Record amount of fake Viagra seized
More unlicensed erectile dysfunction drugs were seized in the UK by the authorities last year than ever before - worth more than £11m. The Victoria Derbyshire programme joined a raid to find out why they are a problem.
The market for unlicensed Viagra is huge and most of it heads for the internet, where pills are sold for £2 to £3 each. These tend to be imitations or a generic Indian version of the drug - Kamagra - which are shipped to the UK in bulk, packaged up and posted on.
But what the computer-based consumers may not realise is the pills are made in unhygienic, unregulated locations and could contain toxic chemicals like lead and arsenic, the agency which regulates medicines says.
The Medicines and Healthcare products Regulatory Agency (MHRA) conducted its biggest-ever operation last week in an attempt to find the fakes, with search warrants at 24 properties conducted by 50 officers across London.
Speaking outside a suburban street where one of the raids was taking place, Danny Lee-Frost from the MHRSA says: "When you log on to a website and you see a picture of a scientist in a white coat and stethoscope, it all looks above board. But your medicines are not coming from a pharmacy, they are coming from a street like this.
"We've recovered medicines that are being sold from a shed in a back garden that was damp and rotten, there were rats and mice crawling all over the stuff."
Viagra is a prescription drug, meaning it needs to come from a doctor or pharmacist. But doctors believe there are many more people buying it on the internet and using it in a completely unregulated way.
Dr Hamed Khan GP said: "I've had a number of people who've had very serious side affects like visual problems, people could potentially faint, you could have dangerous reductions in blood pressure or even potentially heart problems."
So how do you spot a fake? At a counterfeit testing lab run by Pfizer - the drug company that makes Viagra - they examine products from around the world, and have found counterfeits in 111 countries.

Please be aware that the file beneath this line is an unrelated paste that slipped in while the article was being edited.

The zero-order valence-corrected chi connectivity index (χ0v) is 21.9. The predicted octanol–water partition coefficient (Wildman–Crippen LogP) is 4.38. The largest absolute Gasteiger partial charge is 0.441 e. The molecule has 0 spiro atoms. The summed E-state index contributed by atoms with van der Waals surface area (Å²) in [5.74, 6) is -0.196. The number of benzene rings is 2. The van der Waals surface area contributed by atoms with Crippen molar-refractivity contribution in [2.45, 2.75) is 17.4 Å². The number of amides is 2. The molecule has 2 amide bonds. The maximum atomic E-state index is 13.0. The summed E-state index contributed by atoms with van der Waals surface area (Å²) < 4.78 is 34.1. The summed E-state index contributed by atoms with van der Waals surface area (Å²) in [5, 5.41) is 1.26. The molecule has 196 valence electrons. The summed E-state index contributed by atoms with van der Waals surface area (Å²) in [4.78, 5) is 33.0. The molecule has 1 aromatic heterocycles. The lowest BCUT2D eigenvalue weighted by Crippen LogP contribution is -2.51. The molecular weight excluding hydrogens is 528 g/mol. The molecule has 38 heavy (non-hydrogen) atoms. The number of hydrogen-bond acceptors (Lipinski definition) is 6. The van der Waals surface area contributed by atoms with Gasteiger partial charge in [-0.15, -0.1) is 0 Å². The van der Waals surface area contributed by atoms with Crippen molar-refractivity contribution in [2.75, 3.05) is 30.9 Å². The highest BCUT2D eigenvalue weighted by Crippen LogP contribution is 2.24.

They can tell by the colour of writing on the pack, while the actual tablets might be a different shade of blue. They then test them by taking a small amount and looking at its chemical footprint.
Pfizer vice-president Tommy Dolan says people may not know they are buying counterfeit products if they have nothing to compare them with.
"Sometimes the match can be close enough that the counterfeit is reasonably good, other times due to a lack of medication or too much medication in the product or agents that have been added that shouldn't be in the product that are toxic, the patient could come to significant harm," he says.
From 2014 to 2015 the MHRA seized fake Viagra valued at £3,890,516 from a yearly total of counterfeit drugs of £8,696,067. From 2015 to 2016 this had tripled to £11,205,342, making up 90% of counterfeit drugs seized that year.
While no pills were found at the property we saw being searched, the agency has £25m of fake medicine collected over the past few years in its lock-up.
Where is the demand coming from?
Mr Lee-Frost says there is a strong youth market for the drug. "It's used by adult males who don't actually have the medical condition which this could be prescribed for. They use it as a sexual enhancement for the weekend."
Dr Hamed Khan adds: "Increasingly younger people have been trying to obtain Viagra as they see it as a sort of recreational drug almost and it boosts them psychologically, which it absolutely doesn't, it's a drug that only has physical effects and that misconception is leading to younger people trying it even if they don't need it."
After dozens of searches and three arrests, the agency finds some bags of pills, but it is not as much as they had hoped. They believe the only way to win is to stop people buying it.
Watch the Victoria Derbyshire programme on weekdays between 09:00 and 11:00 on BBC Two and the BBC News Channel.